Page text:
For as long as it lasted, Phnom Penh’s History Café served a depressingly simple fixed menu: a bowl of bland, watery rice soup, a pinch of salt, red corn kernels mixed with banana leaves, and a cup of bitter tea, all served up on tin tableware by waitresses clad in black pajamas and red-checkered scarves. Patrons of the establishment were to sit on crude wooden benches and listen to outdated songs played over a loudspeaker.
The café’s option-free menu and oppressive canteen-style atmosphere were meant to evoke the paltry fare and harsh conditions the Khmer Rouge dished out during its genocidal rule from 1975 to 1979, when it tried to turn Cambodia into an agrarian utopia, killing up to 2 million people in the process. The $6 meal even included a sweet egg dessert like the ones the Khmer Rouge gave workers once a year on New Year’s and a souvenir red scarf, which the hostess was to wrap around diners’ necks as they entered.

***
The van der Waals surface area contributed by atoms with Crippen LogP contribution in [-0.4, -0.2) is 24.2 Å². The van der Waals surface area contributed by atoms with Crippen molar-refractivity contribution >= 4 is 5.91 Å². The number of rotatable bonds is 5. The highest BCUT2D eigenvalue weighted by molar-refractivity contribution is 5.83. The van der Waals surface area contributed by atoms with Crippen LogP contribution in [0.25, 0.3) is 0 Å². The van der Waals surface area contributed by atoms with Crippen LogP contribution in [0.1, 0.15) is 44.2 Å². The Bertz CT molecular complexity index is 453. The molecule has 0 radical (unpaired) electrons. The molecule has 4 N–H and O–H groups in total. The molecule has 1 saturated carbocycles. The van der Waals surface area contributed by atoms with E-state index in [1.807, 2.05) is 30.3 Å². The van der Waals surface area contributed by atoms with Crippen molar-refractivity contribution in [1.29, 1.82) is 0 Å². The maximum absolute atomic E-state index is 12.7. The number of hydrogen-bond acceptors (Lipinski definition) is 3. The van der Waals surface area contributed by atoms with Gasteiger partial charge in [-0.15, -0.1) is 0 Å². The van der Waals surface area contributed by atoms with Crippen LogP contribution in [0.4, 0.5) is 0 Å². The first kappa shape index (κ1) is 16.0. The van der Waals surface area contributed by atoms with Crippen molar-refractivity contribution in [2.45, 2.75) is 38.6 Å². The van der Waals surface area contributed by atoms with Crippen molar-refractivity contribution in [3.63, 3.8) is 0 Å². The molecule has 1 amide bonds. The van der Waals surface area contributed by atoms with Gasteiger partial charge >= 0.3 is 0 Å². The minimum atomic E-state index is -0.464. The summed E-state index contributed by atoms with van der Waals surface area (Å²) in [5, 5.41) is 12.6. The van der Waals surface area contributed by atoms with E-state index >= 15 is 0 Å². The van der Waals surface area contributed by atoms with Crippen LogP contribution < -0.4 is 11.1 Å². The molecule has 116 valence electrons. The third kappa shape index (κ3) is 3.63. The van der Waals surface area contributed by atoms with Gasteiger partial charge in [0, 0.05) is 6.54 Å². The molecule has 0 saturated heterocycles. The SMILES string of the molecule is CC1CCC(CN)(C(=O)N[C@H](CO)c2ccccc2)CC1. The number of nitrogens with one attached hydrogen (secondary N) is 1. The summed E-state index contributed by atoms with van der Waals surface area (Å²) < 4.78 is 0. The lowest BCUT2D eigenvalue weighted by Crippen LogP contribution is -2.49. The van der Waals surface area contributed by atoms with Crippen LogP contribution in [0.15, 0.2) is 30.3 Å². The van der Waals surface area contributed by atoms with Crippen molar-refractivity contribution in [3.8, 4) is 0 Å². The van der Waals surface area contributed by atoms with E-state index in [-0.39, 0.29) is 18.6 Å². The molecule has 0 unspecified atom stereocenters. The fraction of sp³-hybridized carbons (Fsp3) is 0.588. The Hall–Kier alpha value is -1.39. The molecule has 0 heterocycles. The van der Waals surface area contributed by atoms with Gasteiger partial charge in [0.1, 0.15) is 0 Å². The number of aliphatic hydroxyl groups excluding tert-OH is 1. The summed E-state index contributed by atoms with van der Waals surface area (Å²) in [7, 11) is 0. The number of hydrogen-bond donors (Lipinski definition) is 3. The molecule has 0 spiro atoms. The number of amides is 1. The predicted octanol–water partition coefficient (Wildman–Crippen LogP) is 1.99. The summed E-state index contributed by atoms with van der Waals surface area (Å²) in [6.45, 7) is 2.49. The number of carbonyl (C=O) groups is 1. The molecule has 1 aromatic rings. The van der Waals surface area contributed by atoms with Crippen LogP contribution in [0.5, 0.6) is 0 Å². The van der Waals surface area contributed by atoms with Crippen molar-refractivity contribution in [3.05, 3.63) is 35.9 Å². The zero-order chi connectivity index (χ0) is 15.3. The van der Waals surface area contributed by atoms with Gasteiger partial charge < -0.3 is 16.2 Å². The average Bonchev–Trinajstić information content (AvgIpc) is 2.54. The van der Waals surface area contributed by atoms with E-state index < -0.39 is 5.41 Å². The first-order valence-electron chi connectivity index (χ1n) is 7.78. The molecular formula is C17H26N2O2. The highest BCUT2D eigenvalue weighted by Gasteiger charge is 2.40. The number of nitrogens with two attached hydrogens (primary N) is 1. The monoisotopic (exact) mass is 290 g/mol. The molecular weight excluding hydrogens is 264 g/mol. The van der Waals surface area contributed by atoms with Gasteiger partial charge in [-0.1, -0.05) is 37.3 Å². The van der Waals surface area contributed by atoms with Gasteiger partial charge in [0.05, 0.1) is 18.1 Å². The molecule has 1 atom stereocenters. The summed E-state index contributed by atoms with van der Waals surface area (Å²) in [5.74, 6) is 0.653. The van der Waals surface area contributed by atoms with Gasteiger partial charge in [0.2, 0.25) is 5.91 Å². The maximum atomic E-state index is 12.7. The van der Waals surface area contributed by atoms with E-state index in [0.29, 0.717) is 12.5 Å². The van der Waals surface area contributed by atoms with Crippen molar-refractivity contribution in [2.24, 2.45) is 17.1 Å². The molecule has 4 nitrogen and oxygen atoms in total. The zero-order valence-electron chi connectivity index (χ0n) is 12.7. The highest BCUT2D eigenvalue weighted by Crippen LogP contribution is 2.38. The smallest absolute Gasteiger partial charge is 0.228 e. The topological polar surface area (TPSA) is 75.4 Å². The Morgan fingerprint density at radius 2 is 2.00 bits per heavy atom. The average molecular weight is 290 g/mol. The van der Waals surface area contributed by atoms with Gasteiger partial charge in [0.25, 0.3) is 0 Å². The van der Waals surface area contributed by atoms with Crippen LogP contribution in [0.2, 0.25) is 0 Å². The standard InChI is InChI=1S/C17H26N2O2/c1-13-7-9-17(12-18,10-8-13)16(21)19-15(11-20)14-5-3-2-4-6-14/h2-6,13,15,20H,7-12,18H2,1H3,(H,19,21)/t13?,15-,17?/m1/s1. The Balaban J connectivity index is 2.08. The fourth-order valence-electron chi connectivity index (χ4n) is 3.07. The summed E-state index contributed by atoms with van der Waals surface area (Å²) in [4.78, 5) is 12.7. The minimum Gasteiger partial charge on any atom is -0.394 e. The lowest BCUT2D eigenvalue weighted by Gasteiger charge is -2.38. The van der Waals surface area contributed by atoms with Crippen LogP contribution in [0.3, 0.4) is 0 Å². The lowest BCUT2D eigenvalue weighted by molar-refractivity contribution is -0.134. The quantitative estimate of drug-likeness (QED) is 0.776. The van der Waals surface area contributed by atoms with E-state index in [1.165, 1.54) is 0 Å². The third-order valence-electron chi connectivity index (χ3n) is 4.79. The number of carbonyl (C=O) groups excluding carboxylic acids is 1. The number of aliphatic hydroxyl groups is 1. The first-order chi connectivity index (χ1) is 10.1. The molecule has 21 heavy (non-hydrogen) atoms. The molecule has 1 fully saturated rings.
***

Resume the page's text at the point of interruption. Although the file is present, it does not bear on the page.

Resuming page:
“This is a new alternative for learning about the history,” said the owner of the themed eatery, 25-year-old entrepreneur Hakpry Sochivan, who owns four other restaurants and a chain of traditional Khmer massage parlors. Sochivan suspected that the former torture center across the street from his café, now a genocide museum, didn’t offer a complete experience. “People go to Tuol Sleng and only learn about the genocide,” Sochivan argued. “Let the tourists imagine for themselves what the period was like.”
Yet despite some radio play and positive buzz, the forces of forgetting soon overcame Sochivan’s vision. Just two weeks after its opening, the History Café was shut down, ordered closed by the minister of tourism, who cited failure to obtain a license, historical inaccuracy, and poor taste.
No loss. Sochivan confesses that during its short-lived run, his restaurant served exactly two customers. One of them, a tourist from Malaysia, appeared to have missed the café’s message, quipping to a reporter, “It’s good for me to slim down.”